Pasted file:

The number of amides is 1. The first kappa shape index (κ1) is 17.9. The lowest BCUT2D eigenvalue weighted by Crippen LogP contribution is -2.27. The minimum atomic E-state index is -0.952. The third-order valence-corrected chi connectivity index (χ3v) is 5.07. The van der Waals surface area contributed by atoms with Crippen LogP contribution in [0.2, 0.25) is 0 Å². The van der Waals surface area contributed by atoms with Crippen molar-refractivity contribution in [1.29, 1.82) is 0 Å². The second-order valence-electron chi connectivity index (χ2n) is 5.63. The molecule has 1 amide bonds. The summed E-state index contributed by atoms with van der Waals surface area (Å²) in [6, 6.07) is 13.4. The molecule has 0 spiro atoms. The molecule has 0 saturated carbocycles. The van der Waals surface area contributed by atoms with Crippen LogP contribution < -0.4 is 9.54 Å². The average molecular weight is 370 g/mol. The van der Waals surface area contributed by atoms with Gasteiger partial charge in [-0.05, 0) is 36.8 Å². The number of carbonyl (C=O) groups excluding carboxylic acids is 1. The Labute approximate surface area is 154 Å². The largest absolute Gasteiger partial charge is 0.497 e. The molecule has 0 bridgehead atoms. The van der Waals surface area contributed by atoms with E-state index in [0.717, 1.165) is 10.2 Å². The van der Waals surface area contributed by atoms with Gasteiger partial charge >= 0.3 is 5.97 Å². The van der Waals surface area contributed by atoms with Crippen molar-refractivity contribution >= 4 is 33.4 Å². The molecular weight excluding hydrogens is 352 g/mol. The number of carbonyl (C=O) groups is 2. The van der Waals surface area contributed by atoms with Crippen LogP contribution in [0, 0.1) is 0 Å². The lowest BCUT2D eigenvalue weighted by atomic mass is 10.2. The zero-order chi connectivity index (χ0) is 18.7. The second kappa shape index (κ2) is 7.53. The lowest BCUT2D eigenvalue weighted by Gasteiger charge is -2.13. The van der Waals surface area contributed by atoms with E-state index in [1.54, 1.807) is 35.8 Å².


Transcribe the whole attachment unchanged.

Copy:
The number of amides is 1. The first kappa shape index (κ1) is 17.9. The lowest BCUT2D eigenvalue weighted by Crippen LogP contribution is -2.27. The minimum atomic E-state index is -0.952. The third-order valence-corrected chi connectivity index (χ3v) is 5.07. The van der Waals surface area contributed by atoms with Crippen LogP contribution in [0.2, 0.25) is 0 Å². The van der Waals surface area contributed by atoms with Crippen molar-refractivity contribution in [1.29, 1.82) is 0 Å². The second-order valence-electron chi connectivity index (χ2n) is 5.63. The molecule has 1 amide bonds. The summed E-state index contributed by atoms with van der Waals surface area (Å²) in [6, 6.07) is 13.4. The molecule has 0 spiro atoms. The molecule has 0 saturated carbocycles. The van der Waals surface area contributed by atoms with Crippen LogP contribution < -0.4 is 9.54 Å². The average molecular weight is 370 g/mol. The van der Waals surface area contributed by atoms with Gasteiger partial charge in [-0.05, 0) is 36.8 Å². The number of carbonyl (C=O) groups excluding carboxylic acids is 1. The Labute approximate surface area is 154 Å². The largest absolute Gasteiger partial charge is 0.497 e. The molecule has 0 bridgehead atoms. The van der Waals surface area contributed by atoms with E-state index in [0.717, 1.165) is 10.2 Å². The van der Waals surface area contributed by atoms with Gasteiger partial charge >= 0.3 is 5.97 Å². The van der Waals surface area contributed by atoms with Crippen molar-refractivity contribution >= 4 is 33.4 Å². The molecular weight excluding hydrogens is 352 g/mol. The number of carbonyl (C=O) groups is 2. The van der Waals surface area contributed by atoms with Crippen LogP contribution in [0, 0.1) is 0 Å². The lowest BCUT2D eigenvalue weighted by atomic mass is 10.2. The zero-order chi connectivity index (χ0) is 18.7. The second kappa shape index (κ2) is 7.53. The lowest BCUT2D eigenvalue weighted by Gasteiger charge is -2.13. The van der Waals surface area contributed by atoms with E-state index in [1.54, 1.807) is 35.8 Å².